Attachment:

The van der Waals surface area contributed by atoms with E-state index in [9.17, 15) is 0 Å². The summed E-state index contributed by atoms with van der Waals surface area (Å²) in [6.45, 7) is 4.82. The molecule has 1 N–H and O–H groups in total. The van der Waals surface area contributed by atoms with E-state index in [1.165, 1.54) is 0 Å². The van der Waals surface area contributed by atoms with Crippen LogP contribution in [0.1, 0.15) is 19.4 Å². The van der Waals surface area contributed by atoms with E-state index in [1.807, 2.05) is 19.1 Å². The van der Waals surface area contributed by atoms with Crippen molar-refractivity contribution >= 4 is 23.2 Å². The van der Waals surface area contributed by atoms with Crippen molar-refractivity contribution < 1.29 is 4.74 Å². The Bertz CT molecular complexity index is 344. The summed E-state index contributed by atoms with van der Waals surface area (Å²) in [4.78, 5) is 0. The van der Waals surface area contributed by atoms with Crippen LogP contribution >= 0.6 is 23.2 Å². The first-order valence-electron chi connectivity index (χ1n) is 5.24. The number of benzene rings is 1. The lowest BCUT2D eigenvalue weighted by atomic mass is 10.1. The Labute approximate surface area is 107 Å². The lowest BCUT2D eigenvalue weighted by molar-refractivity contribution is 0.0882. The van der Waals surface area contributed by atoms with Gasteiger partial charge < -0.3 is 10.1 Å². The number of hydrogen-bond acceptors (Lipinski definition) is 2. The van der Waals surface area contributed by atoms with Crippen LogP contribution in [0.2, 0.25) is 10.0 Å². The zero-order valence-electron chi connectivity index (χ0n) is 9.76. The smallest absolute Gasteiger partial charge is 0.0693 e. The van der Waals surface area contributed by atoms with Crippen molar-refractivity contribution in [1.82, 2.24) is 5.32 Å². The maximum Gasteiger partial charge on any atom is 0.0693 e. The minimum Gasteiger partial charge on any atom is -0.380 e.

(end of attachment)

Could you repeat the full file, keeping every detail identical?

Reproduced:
The van der Waals surface area contributed by atoms with E-state index in [9.17, 15) is 0 Å². The summed E-state index contributed by atoms with van der Waals surface area (Å²) in [6.45, 7) is 4.82. The molecule has 1 N–H and O–H groups in total. The van der Waals surface area contributed by atoms with E-state index in [1.165, 1.54) is 0 Å². The van der Waals surface area contributed by atoms with Crippen LogP contribution in [0.1, 0.15) is 19.4 Å². The van der Waals surface area contributed by atoms with E-state index in [1.807, 2.05) is 19.1 Å². The van der Waals surface area contributed by atoms with Crippen molar-refractivity contribution >= 4 is 23.2 Å². The van der Waals surface area contributed by atoms with Crippen molar-refractivity contribution < 1.29 is 4.74 Å². The Bertz CT molecular complexity index is 344. The summed E-state index contributed by atoms with van der Waals surface area (Å²) in [4.78, 5) is 0. The van der Waals surface area contributed by atoms with Crippen LogP contribution >= 0.6 is 23.2 Å². The first-order valence-electron chi connectivity index (χ1n) is 5.24. The number of benzene rings is 1. The lowest BCUT2D eigenvalue weighted by atomic mass is 10.1. The Labute approximate surface area is 107 Å². The lowest BCUT2D eigenvalue weighted by molar-refractivity contribution is 0.0882. The van der Waals surface area contributed by atoms with Gasteiger partial charge < -0.3 is 10.1 Å². The number of hydrogen-bond acceptors (Lipinski definition) is 2. The van der Waals surface area contributed by atoms with Crippen LogP contribution in [0.2, 0.25) is 10.0 Å². The zero-order valence-electron chi connectivity index (χ0n) is 9.76. The smallest absolute Gasteiger partial charge is 0.0693 e. The van der Waals surface area contributed by atoms with Crippen molar-refractivity contribution in [1.82, 2.24) is 5.32 Å². The maximum Gasteiger partial charge on any atom is 0.0693 e. The minimum Gasteiger partial charge on any atom is -0.380 e.